There are two levels of criminal assault. Simple assault is a misdemeanor, or disorderly persons offense, which results in mild to moderate injury. Aggravated assault, which is a felony or indictable crime, is more serious because it results in severe and sometimes permanent injury. This same concept also applies to sexual assault, which has an aggravated form subject to enhanced penalties in the event of a conviction. In this article, our sexual assault lawyers will explain what makes an offense “aggravated,” and how the criminal penalties change for defendants in New Jersey.
Are Rape and Sexual Assault the Same Crime?
Some states, such as Pennsylvania, make a legal distinction between rape and sexual assault, which are considered separate crimes. In other states, such as New Jersey, these offenses are one in the same.
In accordance with N.J.S.A. § 2C:14-2, which outlines New Jersey’s sexual assault laws, there are two ways sexual assault can be charged:
- The defendant commits any act of “sexual contact” with a victim 12 years old or younger (provided the defendant is “at least four years older than the victim,” i.e. 16 or older).
- The defendant “commits an act of sexual penetration” with anyone, while any of the following factors are also in place.
- The defendant uses force, but doesn’t injure the victim.
- The defendant has power over the victim, who is either on probation/parole or is recuperating at a hospital or other medical facility, due to his or her job (e.g. a probation officer who sexually assaults a probationer).
- The victim is 16 or 17 years old and the defendant is either (1) related to the victim, (2) has authority over the victim (e.g. an employer or teacher), or (3) is a guardian or foster parent.
- The victim is either 13, 14, or 15 years old and the defendant is at least four years older (i.e. at least 17, 18, or 19, respectively).
Sexual assault is a second degree crime (i.e. second degree felony). In New Jersey, second degree crimes carry a maximum sentence of 10 years, plus a fine of up to $150,000. You also will be required to register as a sex offender. If you have been charged with any of the above crimes, it is imperative to contact an experienced NJ sexual assault defense lawyer immediately.
Enhanced Penalties for Aggravated Sexual Assault
There’s only one type of crime more serious than a second degree crime: a first degree crime. That describes aggravated sexual assault, which carries a fine of up to $200,000 and up to 20 years in prison, as well as mandatory placement on the Sex Offender Registry.
But what makes an offense “aggravated” to begin with?
There are many answers to this question. In fact, there are no fewer than seven different circumstances where a defendant can be charged with aggravated sexual assault “if he commits an act of sexual penetration with another person.”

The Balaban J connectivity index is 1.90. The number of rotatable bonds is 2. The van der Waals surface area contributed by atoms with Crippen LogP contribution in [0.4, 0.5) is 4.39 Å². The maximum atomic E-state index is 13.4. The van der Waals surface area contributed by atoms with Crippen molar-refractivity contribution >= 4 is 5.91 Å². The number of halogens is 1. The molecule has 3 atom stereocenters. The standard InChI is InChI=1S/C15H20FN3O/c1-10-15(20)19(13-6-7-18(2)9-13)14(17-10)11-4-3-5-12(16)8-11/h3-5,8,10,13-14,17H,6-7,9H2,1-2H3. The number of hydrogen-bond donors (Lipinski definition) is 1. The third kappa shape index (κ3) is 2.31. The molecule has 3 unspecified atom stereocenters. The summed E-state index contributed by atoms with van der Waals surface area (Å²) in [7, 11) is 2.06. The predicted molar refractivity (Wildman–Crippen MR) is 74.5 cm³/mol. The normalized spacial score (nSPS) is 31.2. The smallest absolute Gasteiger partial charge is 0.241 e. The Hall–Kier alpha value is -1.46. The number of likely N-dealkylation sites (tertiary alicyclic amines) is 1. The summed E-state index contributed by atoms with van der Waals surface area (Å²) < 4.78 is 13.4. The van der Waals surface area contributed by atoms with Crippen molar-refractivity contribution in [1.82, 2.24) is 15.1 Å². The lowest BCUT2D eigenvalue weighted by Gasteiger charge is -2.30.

The first two depend on the victim’s age and relationship to the defendant, as described below:
- The victim is 12 years old or younger.
- The victim is 13, 14, or 15 years old, provided at least one of the following elements are also in place:
- The defendant and victim are related.
- The defendant has authority over the victim based on his or her job or title. This could describe teachers, scout leaders, employers, camp counselors, doctors, dentists, school nurses, church leaders, and any other figures with authority over young teenagers.
- The defendant is the victim’s biological parent, legal guardian, or is acting “in loco parentis,” (e.g. a teacher in the parent’s absence).
The remaining five scenarios deal not with the victim’s age or relationship to the defendant, but the circumstances under which the crime was allegedly committed.
The defendant was simultaneously committing or attempting to commit of any of the following crimes:
- Aggravated Assault
- Homicide (Murder, Manslaughter, Death by Auto)
- The defendant is armed with and uses or threatens to use a weapon (e.g. firearms, knives, brass knuckles). This also includes fake weapons.
- Note that weapons possession can also result in weapons charges.
- The defendant uses force and has help from other people.
- The defendant causes “severe personal injury.”
- The defendant should have known that the victim was unable to give consent due to:
- Having a mental or intellectual disability.
- Being unconscious or otherwise “helpless or incapacitated.”
If you’ve been charged with sexual assault in New Jersey, you’re facing devastating fines and a decade or more in prison. Not only that – you’ll also be forced to join the Sex Offender Registry.
You need to take immediate legal action. Call the Law Offices of John J. Zarych right away at (609) 616-4956 to set up a free and completely confidential consultation.